With a history of thousands of years and its famous seamanship, Oinousses, the island of shipowners, is known for its noble and serene aura. Despite its small size, the insular complex of Oinousses offers the visitors natural beauty and important sights, such as the Maritime Museum and the Annunciation Monastery with Foti Kontoglou’s hagiography. The copper statue of the mermaid, the emblem of the island, welcomes visitors at the entrance of the port.
The summer is a lively time for the island, with important cultural eventstaking place in the town. The island’s long maritime tradition continue to this day, with many students attending the Maritime Lyceum and the Merchant Marine Academy.
Tip: Walk through the narrow cobblestone streets of the island and admire the traditional mansions built amphitheatrically on the hill. Chill out at the sandy and pebbled beaches and shores.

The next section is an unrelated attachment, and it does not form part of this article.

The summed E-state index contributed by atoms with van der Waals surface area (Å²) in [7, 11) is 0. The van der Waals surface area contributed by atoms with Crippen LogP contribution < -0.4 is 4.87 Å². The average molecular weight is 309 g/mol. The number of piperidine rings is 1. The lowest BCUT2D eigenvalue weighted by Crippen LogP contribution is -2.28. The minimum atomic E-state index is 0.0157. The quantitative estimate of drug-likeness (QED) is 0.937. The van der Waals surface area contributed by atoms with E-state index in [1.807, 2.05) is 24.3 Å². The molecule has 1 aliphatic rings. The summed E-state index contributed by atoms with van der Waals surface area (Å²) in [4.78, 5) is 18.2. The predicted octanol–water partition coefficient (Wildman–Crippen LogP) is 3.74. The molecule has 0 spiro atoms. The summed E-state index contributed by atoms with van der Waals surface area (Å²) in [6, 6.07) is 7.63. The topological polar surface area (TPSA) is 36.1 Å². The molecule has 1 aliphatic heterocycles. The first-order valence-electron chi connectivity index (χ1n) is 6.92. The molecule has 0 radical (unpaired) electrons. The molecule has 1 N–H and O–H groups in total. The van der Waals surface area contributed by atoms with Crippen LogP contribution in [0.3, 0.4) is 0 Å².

Oinousses Maritime Museum is a true gem. It is housed in Pantelis Ant. Laimos mansion near the port. It was founded in 1965 and presents the long maritime history of Oinousses, through its collection of model ships, paintings, nautical instruments and books. A story that spans centuries since the time the sailing ships of Oinousses dominated the sea routes of the Mediterranean and the Black Sea, until the transition to steamships, the two World Wars and the role of the merchant navy and the postwar transition to Liberty ships.
The most valuable part of the exhibition is the collection of model ships made by French prisoners of war, during the Napoleon wars. The museum collection also features weapons used by mariners during the 18th and 19th century and paintings by Aristeidis Glykas.
The Evaggelismos monastery lies three kilometers north-west from the town. The monastery was built by two shipping families in 1962, following the byzantine architectural rhythm. Its unique iconography is the work of the famous Greek hagiographer Fotis Kondoglou. The everyday efforts of the nuns living in the convent make it look like Paradise on Earth.